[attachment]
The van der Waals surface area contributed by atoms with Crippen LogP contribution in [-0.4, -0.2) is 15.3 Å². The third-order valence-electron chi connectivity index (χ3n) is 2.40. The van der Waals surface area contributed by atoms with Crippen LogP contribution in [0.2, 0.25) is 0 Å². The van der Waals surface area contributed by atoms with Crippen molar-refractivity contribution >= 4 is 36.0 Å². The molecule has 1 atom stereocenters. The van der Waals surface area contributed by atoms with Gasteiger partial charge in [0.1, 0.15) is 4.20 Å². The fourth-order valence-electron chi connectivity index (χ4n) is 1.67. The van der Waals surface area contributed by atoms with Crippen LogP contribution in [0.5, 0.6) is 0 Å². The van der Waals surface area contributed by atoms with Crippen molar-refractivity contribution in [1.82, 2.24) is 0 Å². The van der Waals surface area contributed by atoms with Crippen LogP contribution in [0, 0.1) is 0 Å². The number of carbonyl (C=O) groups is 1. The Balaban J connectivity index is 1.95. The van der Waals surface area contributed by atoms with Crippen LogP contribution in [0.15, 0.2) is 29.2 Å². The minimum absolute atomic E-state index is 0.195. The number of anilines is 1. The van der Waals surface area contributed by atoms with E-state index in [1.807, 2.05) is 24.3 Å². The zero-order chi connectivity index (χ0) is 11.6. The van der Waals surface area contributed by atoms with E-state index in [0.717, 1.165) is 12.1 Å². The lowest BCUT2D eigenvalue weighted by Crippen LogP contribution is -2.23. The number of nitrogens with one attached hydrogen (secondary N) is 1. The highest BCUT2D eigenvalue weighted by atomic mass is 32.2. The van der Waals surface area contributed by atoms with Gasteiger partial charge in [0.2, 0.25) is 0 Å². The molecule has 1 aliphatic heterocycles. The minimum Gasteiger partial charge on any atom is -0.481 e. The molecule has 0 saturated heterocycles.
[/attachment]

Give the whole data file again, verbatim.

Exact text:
The van der Waals surface area contributed by atoms with Crippen LogP contribution in [-0.4, -0.2) is 15.3 Å². The third-order valence-electron chi connectivity index (χ3n) is 2.40. The van der Waals surface area contributed by atoms with Crippen LogP contribution in [0.2, 0.25) is 0 Å². The van der Waals surface area contributed by atoms with Crippen molar-refractivity contribution >= 4 is 36.0 Å². The molecule has 1 atom stereocenters. The van der Waals surface area contributed by atoms with Gasteiger partial charge in [0.1, 0.15) is 4.20 Å². The fourth-order valence-electron chi connectivity index (χ4n) is 1.67. The van der Waals surface area contributed by atoms with Crippen LogP contribution in [0.5, 0.6) is 0 Å². The van der Waals surface area contributed by atoms with Crippen molar-refractivity contribution in [1.82, 2.24) is 0 Å². The van der Waals surface area contributed by atoms with Crippen LogP contribution in [0, 0.1) is 0 Å². The number of carbonyl (C=O) groups is 1. The Balaban J connectivity index is 1.95. The van der Waals surface area contributed by atoms with Crippen LogP contribution in [0.15, 0.2) is 29.2 Å². The minimum absolute atomic E-state index is 0.195. The number of anilines is 1. The van der Waals surface area contributed by atoms with E-state index in [1.807, 2.05) is 24.3 Å². The zero-order chi connectivity index (χ0) is 11.6. The van der Waals surface area contributed by atoms with E-state index in [0.717, 1.165) is 12.1 Å². The lowest BCUT2D eigenvalue weighted by Crippen LogP contribution is -2.23. The number of nitrogens with one attached hydrogen (secondary N) is 1. The highest BCUT2D eigenvalue weighted by atomic mass is 32.2. The van der Waals surface area contributed by atoms with Gasteiger partial charge in [0.2, 0.25) is 0 Å². The molecule has 1 aliphatic heterocycles. The minimum Gasteiger partial charge on any atom is -0.481 e. The molecule has 0 saturated heterocycles.